All the Single Ladies

Published 08/06/2019

Single? Widowed? Divorced? How Important is an Estate Plan?

There are over 110 million singles in the United States and more than 53% of them are women. Women control over one-half of the country’s wealth and studies show that most of the wealth that will change hands in the coming decade will go to women. In fact, it is predicted that women will control two-thirds of the private wealth in the U.S. by 2020. Despite this, most women, (like men) still do not have the proper estate planning documents in place.

While the answer to whether you need an estate plan depends on your circumstances, if you have minor children it is critical that you have a Will as this will determine who will care for them and how they will be provided for financially. Otherwise, this decision will be made by the Courts.

If you are single with no dependents, it is still important to design an estate plan so that you can decide how any assets you own are distributed. If you have pets, a plan can be designed to ensure they are taken care of according to your wishes. Singles who don’t have children can also engage in charitable giving and support causes that are important to them. A caring Estate Planning Attorney can draft a Trust that allows you to leave a legacy that reflects what is most important to you.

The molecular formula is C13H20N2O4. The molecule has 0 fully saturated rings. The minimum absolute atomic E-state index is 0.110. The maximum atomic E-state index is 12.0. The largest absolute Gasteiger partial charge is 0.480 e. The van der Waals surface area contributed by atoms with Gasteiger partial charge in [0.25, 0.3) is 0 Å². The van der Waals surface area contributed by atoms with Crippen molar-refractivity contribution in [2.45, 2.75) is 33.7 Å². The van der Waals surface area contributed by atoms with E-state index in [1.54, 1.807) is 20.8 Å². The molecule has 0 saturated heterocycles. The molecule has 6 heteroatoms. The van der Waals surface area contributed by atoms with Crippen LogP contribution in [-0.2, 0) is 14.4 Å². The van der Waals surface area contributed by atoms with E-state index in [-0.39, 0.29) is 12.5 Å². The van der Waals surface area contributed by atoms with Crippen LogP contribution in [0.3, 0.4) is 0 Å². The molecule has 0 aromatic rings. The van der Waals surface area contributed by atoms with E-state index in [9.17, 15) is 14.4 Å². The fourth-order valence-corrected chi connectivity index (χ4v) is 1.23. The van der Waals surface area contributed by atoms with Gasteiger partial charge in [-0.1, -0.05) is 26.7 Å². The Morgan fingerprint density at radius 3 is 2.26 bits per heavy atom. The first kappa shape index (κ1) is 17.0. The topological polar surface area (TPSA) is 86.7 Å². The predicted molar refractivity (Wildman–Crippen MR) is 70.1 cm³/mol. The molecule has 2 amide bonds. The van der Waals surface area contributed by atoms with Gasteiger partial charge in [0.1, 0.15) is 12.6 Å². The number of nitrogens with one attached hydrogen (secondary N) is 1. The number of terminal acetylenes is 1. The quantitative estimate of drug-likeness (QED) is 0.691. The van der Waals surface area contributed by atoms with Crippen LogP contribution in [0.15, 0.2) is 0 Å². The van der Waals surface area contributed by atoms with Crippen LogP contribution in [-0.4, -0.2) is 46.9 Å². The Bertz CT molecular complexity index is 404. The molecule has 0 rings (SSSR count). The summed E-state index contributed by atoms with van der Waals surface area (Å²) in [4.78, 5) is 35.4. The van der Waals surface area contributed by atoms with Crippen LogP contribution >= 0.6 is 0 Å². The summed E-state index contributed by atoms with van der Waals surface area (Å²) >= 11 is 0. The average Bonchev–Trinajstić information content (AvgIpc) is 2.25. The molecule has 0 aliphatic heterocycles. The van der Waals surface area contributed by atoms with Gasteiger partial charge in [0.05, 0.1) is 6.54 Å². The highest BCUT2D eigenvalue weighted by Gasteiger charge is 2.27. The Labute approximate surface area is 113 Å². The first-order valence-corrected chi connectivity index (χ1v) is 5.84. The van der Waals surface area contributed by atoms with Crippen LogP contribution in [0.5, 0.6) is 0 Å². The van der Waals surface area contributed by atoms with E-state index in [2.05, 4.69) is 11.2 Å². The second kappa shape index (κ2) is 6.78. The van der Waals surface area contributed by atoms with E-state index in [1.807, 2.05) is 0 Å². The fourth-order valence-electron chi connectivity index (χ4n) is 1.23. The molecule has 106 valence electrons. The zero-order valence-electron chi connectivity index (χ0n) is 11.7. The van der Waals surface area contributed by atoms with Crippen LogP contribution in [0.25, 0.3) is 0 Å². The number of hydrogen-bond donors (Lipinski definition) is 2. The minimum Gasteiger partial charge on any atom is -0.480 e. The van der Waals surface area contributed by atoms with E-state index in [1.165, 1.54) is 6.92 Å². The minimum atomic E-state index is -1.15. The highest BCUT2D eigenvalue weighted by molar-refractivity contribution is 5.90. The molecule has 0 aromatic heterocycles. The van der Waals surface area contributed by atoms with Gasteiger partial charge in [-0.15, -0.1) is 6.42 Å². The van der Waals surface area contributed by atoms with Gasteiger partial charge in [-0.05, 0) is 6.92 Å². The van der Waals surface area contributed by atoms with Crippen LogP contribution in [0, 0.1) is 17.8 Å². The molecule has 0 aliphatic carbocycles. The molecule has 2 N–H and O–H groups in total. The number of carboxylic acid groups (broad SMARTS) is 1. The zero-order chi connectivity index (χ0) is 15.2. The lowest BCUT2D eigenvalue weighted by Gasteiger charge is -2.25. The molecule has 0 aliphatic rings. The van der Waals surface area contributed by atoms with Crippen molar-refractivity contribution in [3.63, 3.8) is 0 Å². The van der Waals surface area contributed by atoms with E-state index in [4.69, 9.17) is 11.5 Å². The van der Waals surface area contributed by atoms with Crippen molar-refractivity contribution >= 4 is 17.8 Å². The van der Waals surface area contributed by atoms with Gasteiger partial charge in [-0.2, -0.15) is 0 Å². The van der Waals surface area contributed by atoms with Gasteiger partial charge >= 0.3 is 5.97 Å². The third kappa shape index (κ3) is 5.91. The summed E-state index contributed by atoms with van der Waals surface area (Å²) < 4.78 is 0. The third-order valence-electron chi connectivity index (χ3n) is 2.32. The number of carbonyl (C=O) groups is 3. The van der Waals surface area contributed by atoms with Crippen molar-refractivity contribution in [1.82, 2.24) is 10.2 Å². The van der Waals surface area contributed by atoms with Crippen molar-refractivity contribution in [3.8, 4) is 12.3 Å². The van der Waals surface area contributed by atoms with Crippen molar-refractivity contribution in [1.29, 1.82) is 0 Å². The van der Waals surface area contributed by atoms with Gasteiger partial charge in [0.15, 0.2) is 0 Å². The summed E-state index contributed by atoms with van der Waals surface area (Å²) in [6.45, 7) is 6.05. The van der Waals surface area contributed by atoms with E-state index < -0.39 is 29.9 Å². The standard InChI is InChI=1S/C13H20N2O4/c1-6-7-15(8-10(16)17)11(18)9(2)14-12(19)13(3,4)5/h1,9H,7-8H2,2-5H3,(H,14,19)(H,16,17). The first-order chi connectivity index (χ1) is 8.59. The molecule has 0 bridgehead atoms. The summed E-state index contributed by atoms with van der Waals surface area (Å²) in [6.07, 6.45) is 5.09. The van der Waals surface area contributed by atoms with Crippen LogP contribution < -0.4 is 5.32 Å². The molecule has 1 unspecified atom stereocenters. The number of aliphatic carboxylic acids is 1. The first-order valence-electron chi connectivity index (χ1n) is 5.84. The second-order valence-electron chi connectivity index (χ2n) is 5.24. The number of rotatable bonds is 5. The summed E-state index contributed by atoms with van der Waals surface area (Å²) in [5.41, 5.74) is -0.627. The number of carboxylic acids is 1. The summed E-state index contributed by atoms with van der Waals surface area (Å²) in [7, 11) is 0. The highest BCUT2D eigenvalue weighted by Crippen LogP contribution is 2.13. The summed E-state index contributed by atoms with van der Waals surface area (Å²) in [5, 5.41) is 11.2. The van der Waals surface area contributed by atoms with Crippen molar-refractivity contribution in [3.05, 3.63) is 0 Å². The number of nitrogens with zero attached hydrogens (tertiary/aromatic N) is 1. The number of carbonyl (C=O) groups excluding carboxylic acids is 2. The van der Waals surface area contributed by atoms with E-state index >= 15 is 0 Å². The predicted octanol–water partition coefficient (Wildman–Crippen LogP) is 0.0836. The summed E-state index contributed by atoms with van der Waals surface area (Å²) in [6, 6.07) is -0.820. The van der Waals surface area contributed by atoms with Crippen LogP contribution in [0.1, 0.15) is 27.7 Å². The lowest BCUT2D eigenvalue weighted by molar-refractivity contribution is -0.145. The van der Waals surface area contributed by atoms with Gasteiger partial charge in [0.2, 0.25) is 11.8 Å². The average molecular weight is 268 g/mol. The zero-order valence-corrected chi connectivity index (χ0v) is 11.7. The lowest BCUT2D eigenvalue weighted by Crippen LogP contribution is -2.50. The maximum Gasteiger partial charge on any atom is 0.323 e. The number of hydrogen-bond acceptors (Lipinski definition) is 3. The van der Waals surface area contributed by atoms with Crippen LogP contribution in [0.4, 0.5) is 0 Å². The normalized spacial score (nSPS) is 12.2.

Single or married, the odds are that as a woman you will live longer than most men. Proper planning is important to ensure you have the resources necessary as you age. A financial advisor can provide you with a roadmap that leads to a comfortable retirement. An estate planning attorney can help protect those assets.

In addition, having a Financial Durable Power of Attorney, a Health Care Power of Attorney and a Living Will in place ensures that your wishes will be carried out should you become ill or incapacitated.

It is important to work with an estate planning attorney who understands planning from a women’s perspective: someone who will listen to you, encourage your input and help create a legacy unique to you.

 

The opinions voiced in this material are for general information only and are not intended to provide specific advice or recommendations for any individual. The information provided is not intended to be a substitute for specific individualized tax planning or legal advice. We suggest that you consult with a qualified tax or legal advisor.